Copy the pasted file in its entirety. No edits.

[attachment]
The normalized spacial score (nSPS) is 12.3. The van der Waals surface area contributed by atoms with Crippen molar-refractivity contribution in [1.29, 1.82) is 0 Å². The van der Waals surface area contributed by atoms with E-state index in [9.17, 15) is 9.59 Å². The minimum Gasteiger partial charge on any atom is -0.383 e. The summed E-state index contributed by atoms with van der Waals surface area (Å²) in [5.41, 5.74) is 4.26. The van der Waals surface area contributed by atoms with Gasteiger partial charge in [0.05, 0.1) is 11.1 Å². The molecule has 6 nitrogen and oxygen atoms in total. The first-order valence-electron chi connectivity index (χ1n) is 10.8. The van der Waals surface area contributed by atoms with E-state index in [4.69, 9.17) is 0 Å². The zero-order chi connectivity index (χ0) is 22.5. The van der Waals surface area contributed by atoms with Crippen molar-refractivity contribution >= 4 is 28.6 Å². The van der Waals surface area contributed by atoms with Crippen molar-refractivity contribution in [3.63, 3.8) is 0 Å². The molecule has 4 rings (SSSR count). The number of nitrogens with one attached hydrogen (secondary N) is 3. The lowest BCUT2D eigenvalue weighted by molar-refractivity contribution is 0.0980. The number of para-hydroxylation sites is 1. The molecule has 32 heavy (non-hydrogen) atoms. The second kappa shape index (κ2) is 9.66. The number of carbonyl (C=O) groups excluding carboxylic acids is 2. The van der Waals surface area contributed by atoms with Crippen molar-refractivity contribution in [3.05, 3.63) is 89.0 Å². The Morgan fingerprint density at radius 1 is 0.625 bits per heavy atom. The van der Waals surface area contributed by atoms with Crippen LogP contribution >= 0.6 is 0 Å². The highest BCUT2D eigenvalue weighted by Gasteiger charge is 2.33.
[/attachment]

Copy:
The normalized spacial score (nSPS) is 12.3. The van der Waals surface area contributed by atoms with Crippen molar-refractivity contribution in [1.29, 1.82) is 0 Å². The van der Waals surface area contributed by atoms with E-state index in [9.17, 15) is 9.59 Å². The minimum Gasteiger partial charge on any atom is -0.383 e. The summed E-state index contributed by atoms with van der Waals surface area (Å²) in [5.41, 5.74) is 4.26. The van der Waals surface area contributed by atoms with Gasteiger partial charge in [0.05, 0.1) is 11.1 Å². The molecule has 6 nitrogen and oxygen atoms in total. The first-order valence-electron chi connectivity index (χ1n) is 10.8. The van der Waals surface area contributed by atoms with E-state index in [4.69, 9.17) is 0 Å². The zero-order chi connectivity index (χ0) is 22.5. The van der Waals surface area contributed by atoms with Crippen molar-refractivity contribution >= 4 is 28.6 Å². The van der Waals surface area contributed by atoms with Crippen molar-refractivity contribution in [3.63, 3.8) is 0 Å². The molecule has 4 rings (SSSR count). The number of nitrogens with one attached hydrogen (secondary N) is 3. The lowest BCUT2D eigenvalue weighted by molar-refractivity contribution is 0.0980. The number of para-hydroxylation sites is 1. The molecule has 32 heavy (non-hydrogen) atoms. The second kappa shape index (κ2) is 9.66. The number of carbonyl (C=O) groups excluding carboxylic acids is 2. The van der Waals surface area contributed by atoms with Crippen molar-refractivity contribution in [3.05, 3.63) is 89.0 Å². The Morgan fingerprint density at radius 1 is 0.625 bits per heavy atom. The van der Waals surface area contributed by atoms with Crippen LogP contribution >= 0.6 is 0 Å². The highest BCUT2D eigenvalue weighted by Gasteiger charge is 2.33.